On 23 December 2009, the UN Security Council approved Resolution 1906 extending MONUC's mandate through 31 May 2010, including the logistical support to FARDC units involved in this new phase of the military operation in eastern DRC. Resolution 1906 stresses that the protection role of MONUC should be given priority over any other task included in its mandate. The Security Council also reiterates that, as already declared by its previous Resolution 1856, MONUC's support to FARDC-led operations will be 'strictly conditioned on FARDC's compliance with international humanitarian, human rights and refugee law' and that 'MONUC military leadership shall confirm, prior to providing any support to such operations, that sufficient joint planning has been undertaken, especially regarding the protection of the civilian population'. The Security Council requested that a zero-tolerance policy towards human rights violations perpetrated by the FARDC, including sexual and gender-based violence, be implemented by the Congolese Government. The Resolution also establishes the need for an enhancement of MONUC's activities in relation to the disarmament, demobilisation and reintegration of Congolese armed groups and the disarmament, demobilisation, repatriation, resettlement and reintegration of foreign armed groups.

Resolution 1906 makes reference to the 23 March 2009 Peace Agreements between the Congolese Government and the CNDP and other armed groups active in North and South Kivu as the 'appropriate framework for stabilising the situation in the eastern part of the Democratic Republic of the Congo'.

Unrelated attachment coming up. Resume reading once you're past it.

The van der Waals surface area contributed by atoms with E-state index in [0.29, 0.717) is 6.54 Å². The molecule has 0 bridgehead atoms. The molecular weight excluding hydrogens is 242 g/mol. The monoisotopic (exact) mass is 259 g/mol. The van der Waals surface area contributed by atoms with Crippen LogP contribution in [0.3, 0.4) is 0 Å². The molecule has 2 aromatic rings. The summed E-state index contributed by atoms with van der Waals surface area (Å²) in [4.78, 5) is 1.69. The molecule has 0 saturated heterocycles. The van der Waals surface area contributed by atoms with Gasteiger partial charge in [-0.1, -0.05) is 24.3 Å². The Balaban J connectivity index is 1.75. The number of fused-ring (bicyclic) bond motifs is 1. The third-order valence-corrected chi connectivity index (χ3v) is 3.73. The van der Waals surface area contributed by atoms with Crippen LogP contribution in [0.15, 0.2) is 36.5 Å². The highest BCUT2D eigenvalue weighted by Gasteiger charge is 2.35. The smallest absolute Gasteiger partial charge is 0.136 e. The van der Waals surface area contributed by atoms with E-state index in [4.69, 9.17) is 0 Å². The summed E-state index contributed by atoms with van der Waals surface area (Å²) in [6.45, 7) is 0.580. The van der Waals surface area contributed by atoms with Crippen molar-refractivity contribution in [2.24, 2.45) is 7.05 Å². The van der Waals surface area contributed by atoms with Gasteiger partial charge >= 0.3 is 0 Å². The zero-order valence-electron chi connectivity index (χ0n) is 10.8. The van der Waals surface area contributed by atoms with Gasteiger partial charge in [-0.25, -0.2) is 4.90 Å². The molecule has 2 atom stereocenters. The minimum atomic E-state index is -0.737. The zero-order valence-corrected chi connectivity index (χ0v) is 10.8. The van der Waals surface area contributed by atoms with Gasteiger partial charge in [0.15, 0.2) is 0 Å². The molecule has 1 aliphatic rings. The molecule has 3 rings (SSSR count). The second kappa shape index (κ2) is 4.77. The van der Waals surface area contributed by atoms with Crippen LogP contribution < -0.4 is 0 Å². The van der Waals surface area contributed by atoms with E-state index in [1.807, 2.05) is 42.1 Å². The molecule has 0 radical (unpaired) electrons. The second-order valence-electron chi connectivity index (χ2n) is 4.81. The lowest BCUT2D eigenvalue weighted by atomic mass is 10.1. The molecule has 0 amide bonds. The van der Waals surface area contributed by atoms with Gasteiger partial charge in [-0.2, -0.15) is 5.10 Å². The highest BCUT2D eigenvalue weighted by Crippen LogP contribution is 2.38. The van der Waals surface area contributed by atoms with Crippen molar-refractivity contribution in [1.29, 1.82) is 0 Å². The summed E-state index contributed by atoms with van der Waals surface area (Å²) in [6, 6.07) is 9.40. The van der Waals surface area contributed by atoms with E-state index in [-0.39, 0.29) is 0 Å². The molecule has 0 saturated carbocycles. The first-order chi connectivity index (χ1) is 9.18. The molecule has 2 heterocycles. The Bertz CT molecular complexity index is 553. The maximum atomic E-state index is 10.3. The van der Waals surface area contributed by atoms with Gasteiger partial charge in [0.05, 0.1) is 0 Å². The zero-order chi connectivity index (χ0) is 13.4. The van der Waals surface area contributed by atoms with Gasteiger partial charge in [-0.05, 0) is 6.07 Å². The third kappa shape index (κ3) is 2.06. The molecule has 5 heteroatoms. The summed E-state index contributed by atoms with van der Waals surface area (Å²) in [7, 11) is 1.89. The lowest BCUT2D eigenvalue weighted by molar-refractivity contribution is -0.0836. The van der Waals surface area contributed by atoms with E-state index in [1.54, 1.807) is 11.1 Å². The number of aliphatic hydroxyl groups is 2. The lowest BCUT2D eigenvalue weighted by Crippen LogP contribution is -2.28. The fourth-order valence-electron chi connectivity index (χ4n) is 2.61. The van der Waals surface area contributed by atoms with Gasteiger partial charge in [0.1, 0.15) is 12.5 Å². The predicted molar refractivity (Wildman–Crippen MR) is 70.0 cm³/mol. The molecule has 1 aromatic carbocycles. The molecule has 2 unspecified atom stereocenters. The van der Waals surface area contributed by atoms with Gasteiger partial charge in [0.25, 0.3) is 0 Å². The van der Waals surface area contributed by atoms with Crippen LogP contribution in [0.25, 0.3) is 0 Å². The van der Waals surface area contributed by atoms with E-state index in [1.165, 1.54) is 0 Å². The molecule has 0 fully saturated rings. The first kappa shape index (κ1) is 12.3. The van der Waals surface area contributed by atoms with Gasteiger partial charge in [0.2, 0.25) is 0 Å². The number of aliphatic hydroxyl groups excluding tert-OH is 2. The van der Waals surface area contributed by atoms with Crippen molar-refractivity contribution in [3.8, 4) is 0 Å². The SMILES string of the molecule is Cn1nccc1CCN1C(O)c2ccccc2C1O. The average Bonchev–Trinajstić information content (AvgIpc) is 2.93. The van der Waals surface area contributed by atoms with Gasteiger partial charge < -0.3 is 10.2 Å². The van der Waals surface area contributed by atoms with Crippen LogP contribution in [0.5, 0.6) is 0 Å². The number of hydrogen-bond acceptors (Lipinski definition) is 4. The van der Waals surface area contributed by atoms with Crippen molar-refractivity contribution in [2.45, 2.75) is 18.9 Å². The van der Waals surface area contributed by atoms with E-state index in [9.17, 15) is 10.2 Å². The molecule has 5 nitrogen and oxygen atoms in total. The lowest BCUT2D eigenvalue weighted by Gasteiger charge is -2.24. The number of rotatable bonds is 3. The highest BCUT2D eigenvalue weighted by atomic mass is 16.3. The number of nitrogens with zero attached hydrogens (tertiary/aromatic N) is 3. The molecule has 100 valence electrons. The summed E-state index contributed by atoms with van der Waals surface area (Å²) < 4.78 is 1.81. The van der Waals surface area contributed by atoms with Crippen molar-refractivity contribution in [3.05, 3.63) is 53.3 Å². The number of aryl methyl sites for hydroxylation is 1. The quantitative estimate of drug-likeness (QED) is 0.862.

The Women's Initiatives for Gender Justice expressed concerns about the 23 March Agreements in the the Open Letter to the UN Secretary-General supported by 65 NGOs from eastern DRC representing over 180 Congolese organisations (see May 2009 issue of Women's Voices). More specifically, the absence of provisions for a vetting mechanism and the lack of requirement for formal training of CNDP police and soldiers prior to integration into the regular armed forces, raised concerns about the possible future commission of crimes of sexual violence by former militia members who had committed such acts with impunity in the past. In addition the Peace Agreement allows for the possibility that the national Amnesty Law could be applied to perpetrators of gender-based crimes in contravention of UN Security Council Resolution 1820. With this Peace Agreement the UN also appears to have failed to implement Security Council Resolution 1325 by not including women in the Goma Peace Process that was sponsored, and directly co-facilitated, by the United Nations. The emphasis by the UN Security Council in Resolution 1906 on this Peace Agreement as the 'appropriate framework' for reaching stability in eastern DRC is therefore a major reason for concern in the development of the Amani Leo operation.